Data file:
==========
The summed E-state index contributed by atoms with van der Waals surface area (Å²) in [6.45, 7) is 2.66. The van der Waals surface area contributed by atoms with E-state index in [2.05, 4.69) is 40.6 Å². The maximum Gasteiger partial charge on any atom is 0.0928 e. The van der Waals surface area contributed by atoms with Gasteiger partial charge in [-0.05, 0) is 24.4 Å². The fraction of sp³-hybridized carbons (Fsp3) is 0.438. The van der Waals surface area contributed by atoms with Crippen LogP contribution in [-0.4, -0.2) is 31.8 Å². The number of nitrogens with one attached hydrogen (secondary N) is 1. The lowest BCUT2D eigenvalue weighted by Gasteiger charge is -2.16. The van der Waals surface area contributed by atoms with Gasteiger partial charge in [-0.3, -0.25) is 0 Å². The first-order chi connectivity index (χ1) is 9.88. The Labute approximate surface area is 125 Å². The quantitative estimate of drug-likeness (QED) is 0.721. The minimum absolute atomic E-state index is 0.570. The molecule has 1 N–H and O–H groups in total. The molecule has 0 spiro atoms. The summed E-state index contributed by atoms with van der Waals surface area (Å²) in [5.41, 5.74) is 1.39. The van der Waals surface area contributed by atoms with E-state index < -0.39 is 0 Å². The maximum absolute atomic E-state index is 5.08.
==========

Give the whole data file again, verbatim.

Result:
The summed E-state index contributed by atoms with van der Waals surface area (Å²) in [6.45, 7) is 2.66. The van der Waals surface area contributed by atoms with E-state index in [2.05, 4.69) is 40.6 Å². The maximum Gasteiger partial charge on any atom is 0.0928 e. The van der Waals surface area contributed by atoms with Gasteiger partial charge in [-0.05, 0) is 24.4 Å². The fraction of sp³-hybridized carbons (Fsp3) is 0.438. The van der Waals surface area contributed by atoms with Crippen LogP contribution in [-0.4, -0.2) is 31.8 Å². The number of nitrogens with one attached hydrogen (secondary N) is 1. The lowest BCUT2D eigenvalue weighted by Gasteiger charge is -2.16. The van der Waals surface area contributed by atoms with Gasteiger partial charge in [-0.3, -0.25) is 0 Å². The first-order chi connectivity index (χ1) is 9.88. The Labute approximate surface area is 125 Å². The quantitative estimate of drug-likeness (QED) is 0.721. The minimum absolute atomic E-state index is 0.570. The molecule has 1 N–H and O–H groups in total. The molecule has 0 spiro atoms. The summed E-state index contributed by atoms with van der Waals surface area (Å²) in [5.41, 5.74) is 1.39. The van der Waals surface area contributed by atoms with E-state index < -0.39 is 0 Å². The maximum absolute atomic E-state index is 5.08.